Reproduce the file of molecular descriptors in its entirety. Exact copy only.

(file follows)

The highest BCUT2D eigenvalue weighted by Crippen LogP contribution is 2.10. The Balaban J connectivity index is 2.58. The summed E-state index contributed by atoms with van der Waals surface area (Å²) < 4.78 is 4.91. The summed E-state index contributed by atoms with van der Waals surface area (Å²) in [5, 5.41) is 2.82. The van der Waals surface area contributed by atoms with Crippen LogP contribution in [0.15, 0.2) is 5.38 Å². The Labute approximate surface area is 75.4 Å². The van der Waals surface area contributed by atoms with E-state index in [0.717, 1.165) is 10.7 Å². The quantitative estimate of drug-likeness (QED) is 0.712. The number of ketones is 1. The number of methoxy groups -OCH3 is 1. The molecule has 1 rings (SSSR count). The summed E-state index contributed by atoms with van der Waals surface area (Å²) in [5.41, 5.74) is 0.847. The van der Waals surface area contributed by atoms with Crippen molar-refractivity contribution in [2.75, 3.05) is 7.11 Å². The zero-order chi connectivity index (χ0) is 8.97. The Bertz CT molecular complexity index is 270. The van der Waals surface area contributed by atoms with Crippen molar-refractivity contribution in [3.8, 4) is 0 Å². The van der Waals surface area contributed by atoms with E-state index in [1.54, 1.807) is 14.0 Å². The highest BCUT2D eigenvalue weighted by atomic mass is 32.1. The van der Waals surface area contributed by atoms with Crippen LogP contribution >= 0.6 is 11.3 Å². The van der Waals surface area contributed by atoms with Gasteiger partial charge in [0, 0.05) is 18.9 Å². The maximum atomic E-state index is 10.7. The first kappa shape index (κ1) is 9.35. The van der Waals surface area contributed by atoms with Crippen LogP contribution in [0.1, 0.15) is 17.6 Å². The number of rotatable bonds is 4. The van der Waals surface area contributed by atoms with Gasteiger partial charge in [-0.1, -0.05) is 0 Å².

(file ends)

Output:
The highest BCUT2D eigenvalue weighted by Crippen LogP contribution is 2.10. The Balaban J connectivity index is 2.58. The summed E-state index contributed by atoms with van der Waals surface area (Å²) < 4.78 is 4.91. The summed E-state index contributed by atoms with van der Waals surface area (Å²) in [5, 5.41) is 2.82. The van der Waals surface area contributed by atoms with Crippen LogP contribution in [0.15, 0.2) is 5.38 Å². The Labute approximate surface area is 75.4 Å². The van der Waals surface area contributed by atoms with E-state index in [0.717, 1.165) is 10.7 Å². The quantitative estimate of drug-likeness (QED) is 0.712. The number of ketones is 1. The number of methoxy groups -OCH3 is 1. The molecule has 1 rings (SSSR count). The summed E-state index contributed by atoms with van der Waals surface area (Å²) in [5.41, 5.74) is 0.847. The van der Waals surface area contributed by atoms with Crippen molar-refractivity contribution in [2.75, 3.05) is 7.11 Å². The zero-order chi connectivity index (χ0) is 8.97. The Bertz CT molecular complexity index is 270. The van der Waals surface area contributed by atoms with Crippen molar-refractivity contribution in [3.8, 4) is 0 Å². The van der Waals surface area contributed by atoms with E-state index in [1.54, 1.807) is 14.0 Å². The highest BCUT2D eigenvalue weighted by atomic mass is 32.1. The van der Waals surface area contributed by atoms with Crippen LogP contribution >= 0.6 is 11.3 Å². The van der Waals surface area contributed by atoms with Gasteiger partial charge in [0, 0.05) is 18.9 Å². The maximum atomic E-state index is 10.7. The first kappa shape index (κ1) is 9.35. The van der Waals surface area contributed by atoms with Crippen LogP contribution in [0.1, 0.15) is 17.6 Å². The number of rotatable bonds is 4. The van der Waals surface area contributed by atoms with Gasteiger partial charge in [-0.1, -0.05) is 0 Å².